Photo by Julia M Cameron from Pexels

Masked Years

Masked years

Masks are here, effectively forever. Time to rethink little bits of furniture, retail, 

So, this note: first, something on the maths and science of mask effectiveness. A rumination on life in Taiwan and other parts of Asia. But first, a market for masks?

  1. Masks – health imperative and fashion market

As the pandemic swept toward the USA, masks were a hot commodity. We were urged, at first, to NOT wear them. A peculiar argument, which only made short-term sense – to enable medical front line workers to get them. And made terrible, long-term nonsense, since it encouraged strange thinking and worse actions. I’m not going to ruminate on the actions or motives of people who insist on not wearing them.

But now the shortages are past, I note my local Target has them in nice varieties. Neighbors have them in all types: macho boys and somewhat renegade musicians have bandana-style cloths. Tidy accountants have tidy masks. They’re necessities and they’re personal statements. We dare not leave home without one, so we may as well express our personalities. I’ve at home:

  • Now-banned ones; solid-color but a one-way valve that preferentially lets my breath escape. Ooops.
  • A small set of medical-quality N95s. Acquired a while ago, as forest fires ravaged nearby Northern California. I use these for dangerous trips into hostile territory. Like going to the grocery.
  • A pair of quirky ones: one that renders my face into a cartoon version of a teddy bear’s mouth. I wear those out when the neighbors’ kids are playing.
  • Three that a neighbor made! (She made some for my wife and one, I kid you not, has sequins on it.). I wear these while walking the dog or taking out trash.
  • Some nice, easy-to-wear, white-only, enriched paper masks made by a company for its factory workers. I wore them plus a face mask to go to BLM protests, of course.

And so, my little collection of masks starts to resemble my no-longer-used set of ties, whose colors and styles and prints in their way expressed a tiny element of personality: conformance or edginess; color or drab. Except: masks are really useful and mostly require handwashing and gentle air drying, and some need a little place for the PM2.5 activated charcoal filters.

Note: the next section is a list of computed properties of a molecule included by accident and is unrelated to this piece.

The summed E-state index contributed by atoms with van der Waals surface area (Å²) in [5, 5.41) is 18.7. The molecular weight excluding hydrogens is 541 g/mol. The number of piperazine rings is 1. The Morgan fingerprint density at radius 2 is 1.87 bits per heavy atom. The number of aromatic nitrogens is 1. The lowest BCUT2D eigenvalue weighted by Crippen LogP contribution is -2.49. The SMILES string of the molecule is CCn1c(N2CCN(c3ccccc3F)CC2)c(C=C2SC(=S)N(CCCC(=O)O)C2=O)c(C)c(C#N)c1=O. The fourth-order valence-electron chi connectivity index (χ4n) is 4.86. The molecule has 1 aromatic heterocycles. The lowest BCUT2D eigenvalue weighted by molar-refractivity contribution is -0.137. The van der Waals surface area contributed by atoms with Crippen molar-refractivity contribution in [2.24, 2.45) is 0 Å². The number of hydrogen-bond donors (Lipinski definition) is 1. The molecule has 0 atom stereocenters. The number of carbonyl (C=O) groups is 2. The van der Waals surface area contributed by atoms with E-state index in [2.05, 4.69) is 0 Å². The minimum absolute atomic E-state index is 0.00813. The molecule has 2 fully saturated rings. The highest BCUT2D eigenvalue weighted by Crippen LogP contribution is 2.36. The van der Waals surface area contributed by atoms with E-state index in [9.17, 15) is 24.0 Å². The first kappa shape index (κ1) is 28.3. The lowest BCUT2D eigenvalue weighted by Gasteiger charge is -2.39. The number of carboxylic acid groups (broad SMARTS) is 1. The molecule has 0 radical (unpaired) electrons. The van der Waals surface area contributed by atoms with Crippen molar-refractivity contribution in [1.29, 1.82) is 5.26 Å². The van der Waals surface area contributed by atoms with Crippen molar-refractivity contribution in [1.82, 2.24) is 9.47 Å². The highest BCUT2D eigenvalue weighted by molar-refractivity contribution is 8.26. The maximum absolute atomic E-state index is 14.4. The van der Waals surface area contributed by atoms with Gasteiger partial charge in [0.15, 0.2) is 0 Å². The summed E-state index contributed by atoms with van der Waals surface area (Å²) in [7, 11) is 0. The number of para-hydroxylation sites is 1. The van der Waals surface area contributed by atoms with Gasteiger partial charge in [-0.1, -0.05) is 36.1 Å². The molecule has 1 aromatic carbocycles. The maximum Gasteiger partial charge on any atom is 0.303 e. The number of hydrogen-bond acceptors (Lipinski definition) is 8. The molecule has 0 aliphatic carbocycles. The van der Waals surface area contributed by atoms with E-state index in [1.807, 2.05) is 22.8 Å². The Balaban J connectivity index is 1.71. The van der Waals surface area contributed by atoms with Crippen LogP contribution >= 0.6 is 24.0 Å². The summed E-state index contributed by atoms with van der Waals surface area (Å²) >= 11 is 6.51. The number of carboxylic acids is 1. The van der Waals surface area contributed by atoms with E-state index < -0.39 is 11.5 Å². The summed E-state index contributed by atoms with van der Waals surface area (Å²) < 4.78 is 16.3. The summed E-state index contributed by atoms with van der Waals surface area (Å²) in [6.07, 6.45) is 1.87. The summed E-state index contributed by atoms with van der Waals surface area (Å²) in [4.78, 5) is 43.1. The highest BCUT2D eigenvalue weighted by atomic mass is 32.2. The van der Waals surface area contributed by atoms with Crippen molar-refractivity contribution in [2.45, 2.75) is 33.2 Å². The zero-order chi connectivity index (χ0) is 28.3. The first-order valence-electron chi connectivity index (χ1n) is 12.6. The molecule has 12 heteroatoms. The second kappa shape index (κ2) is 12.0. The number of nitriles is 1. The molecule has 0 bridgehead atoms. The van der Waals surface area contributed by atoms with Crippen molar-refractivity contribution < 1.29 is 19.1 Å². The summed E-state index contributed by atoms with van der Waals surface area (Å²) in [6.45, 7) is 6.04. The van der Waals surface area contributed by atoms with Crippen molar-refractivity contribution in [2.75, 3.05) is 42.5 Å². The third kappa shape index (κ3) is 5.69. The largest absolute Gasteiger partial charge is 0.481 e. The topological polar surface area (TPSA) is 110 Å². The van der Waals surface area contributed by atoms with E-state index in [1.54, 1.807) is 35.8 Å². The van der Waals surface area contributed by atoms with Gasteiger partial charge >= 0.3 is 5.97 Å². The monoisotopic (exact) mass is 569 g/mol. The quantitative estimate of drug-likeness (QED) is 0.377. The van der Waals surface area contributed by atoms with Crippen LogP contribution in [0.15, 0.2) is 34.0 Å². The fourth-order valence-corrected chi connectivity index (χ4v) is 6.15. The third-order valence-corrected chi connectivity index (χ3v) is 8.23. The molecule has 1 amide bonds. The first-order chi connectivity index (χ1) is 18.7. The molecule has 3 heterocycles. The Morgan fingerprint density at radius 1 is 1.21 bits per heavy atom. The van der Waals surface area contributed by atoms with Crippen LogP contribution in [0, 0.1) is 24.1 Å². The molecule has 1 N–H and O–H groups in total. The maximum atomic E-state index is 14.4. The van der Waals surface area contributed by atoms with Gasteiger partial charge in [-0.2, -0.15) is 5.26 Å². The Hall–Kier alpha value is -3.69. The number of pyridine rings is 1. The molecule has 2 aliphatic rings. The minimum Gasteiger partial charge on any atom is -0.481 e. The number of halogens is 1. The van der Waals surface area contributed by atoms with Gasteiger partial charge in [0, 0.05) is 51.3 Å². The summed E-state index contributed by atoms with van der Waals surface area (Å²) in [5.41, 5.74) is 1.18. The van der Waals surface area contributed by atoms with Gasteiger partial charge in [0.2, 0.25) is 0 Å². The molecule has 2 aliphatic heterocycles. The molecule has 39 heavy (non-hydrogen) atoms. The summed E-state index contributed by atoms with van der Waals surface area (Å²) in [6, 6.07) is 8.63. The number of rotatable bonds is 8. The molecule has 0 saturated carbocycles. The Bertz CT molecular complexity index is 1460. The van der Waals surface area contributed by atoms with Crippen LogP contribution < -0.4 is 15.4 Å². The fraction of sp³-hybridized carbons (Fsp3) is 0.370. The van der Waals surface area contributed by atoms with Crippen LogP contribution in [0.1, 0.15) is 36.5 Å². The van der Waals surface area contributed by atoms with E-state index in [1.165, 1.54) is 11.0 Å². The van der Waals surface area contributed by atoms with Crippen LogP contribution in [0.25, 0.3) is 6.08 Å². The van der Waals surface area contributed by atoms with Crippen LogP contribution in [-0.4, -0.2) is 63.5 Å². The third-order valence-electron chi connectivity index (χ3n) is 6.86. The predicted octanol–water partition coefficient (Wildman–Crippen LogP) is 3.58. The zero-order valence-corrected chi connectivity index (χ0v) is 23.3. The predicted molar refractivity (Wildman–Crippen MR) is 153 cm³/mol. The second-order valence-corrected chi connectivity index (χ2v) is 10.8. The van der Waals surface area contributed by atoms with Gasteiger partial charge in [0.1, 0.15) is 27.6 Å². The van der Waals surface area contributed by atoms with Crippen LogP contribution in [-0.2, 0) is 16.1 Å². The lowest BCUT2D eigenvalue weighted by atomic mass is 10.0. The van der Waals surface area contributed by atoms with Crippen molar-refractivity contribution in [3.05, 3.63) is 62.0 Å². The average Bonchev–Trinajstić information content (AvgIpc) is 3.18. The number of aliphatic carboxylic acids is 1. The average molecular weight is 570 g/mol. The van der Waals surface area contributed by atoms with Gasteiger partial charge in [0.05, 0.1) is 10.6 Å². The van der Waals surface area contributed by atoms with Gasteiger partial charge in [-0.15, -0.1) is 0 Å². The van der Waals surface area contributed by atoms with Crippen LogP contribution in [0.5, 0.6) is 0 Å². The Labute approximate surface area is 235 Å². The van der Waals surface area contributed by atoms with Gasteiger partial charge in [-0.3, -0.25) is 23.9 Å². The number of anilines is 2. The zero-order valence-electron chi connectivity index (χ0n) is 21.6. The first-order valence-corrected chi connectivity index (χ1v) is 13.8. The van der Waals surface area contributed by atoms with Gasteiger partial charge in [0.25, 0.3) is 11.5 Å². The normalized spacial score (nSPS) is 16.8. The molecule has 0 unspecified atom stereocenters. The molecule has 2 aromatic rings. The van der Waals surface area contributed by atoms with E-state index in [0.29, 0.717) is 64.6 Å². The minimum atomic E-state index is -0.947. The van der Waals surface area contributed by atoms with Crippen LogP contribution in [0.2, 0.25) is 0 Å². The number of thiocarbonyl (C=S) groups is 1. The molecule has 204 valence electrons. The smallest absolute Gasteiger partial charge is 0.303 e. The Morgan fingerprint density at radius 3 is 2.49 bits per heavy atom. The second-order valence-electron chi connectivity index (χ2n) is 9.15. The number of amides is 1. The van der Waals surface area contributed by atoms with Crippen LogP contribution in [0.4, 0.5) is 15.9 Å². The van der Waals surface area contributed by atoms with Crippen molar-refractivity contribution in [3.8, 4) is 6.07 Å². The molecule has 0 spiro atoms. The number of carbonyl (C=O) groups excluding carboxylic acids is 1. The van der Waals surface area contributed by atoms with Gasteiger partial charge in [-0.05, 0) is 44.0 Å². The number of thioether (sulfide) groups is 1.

The contractors working here have sturdy ones with the company logo. A neighbor has a set of Biden 2020 masks. Another, a white woman, has Black Lives Matter masks. Etsy reports it has nearly 6,000 Black Lives Matter masks. Yay!! I think I’ll get the raised fist one!

Okay, then. So there are, what, seven and a half billion people on earth. And they all need masks. Now, some are going to go crazy and have lots. Some will say: these for work, these for social, these for that. The world’s billion or so wealthiest individuals will have 10 or 20 each. And replace them every six months or more frequently. That, friends, is 30 billion masks a year, at $5 or $10 apiece. Just like that, a worldwide market of at least $300 billion a year.

Masks are a much bigger retail market than socks (now that folks work from home a lot more, who wears socks?). No wonder big fashion brands are heading toward this: we need to buy them; they need to sell something – and, frankly, we also need the quality control of someone to assert that the masks are reasonably effective. And the design aesthetics of someone better than me or, probably, you. https://www.forbes.com/sites/sboyd/2020/04/24/5-fashion-brands-pivoting-to-create-masks-for-the-public/#5f05b756648f

  1. Why we wear masks: the science of the effectiveness of wearing masks

COVID is an airborne, respiratory pathogen. The principal vector is from via disease-carrying droplets expelled from the respiratory system of the infected person, via the air, into the respiratory system of the unlucky recipient. Droplets expelled by coughing, sneezing, wheezing, singing, shouting, talking, breathing.

Masks should work, then, right?

Here’s Larry Brilliant, epidemiologist of some noted: “If 80% of people wore a mask 80% of the time, COVID would go away.” Is that really true?

Really. Yes. They’re easy and inexpensive, and the life you save may not be your own. So let’s note the science of how good they (and their wearers) have to be.

The science of how good masks need to be is well understood. The droplets start out (leaving the mouth or nose) in sizes from low tens of microns to low hundreds of microns. They shrink – due to evaporation – but then stay airborne, with smaller droplets staying in the air longer. So the first lesson is: since they’re bigger as they’re exhaled, it’s critical that the infected person has something to block droplets. But, as we all know: there’s a long period during which a person is infected and contagious – but doesn’t have symptoms. And decent cloth is really good at blocking droplets. Masks are pretty good at blocking inhaled droplets as well – but they don’t have to be that good there.

These pictures show the principle: more violent or more prolonged respiratory output is worse, and masks well at preventing transmission.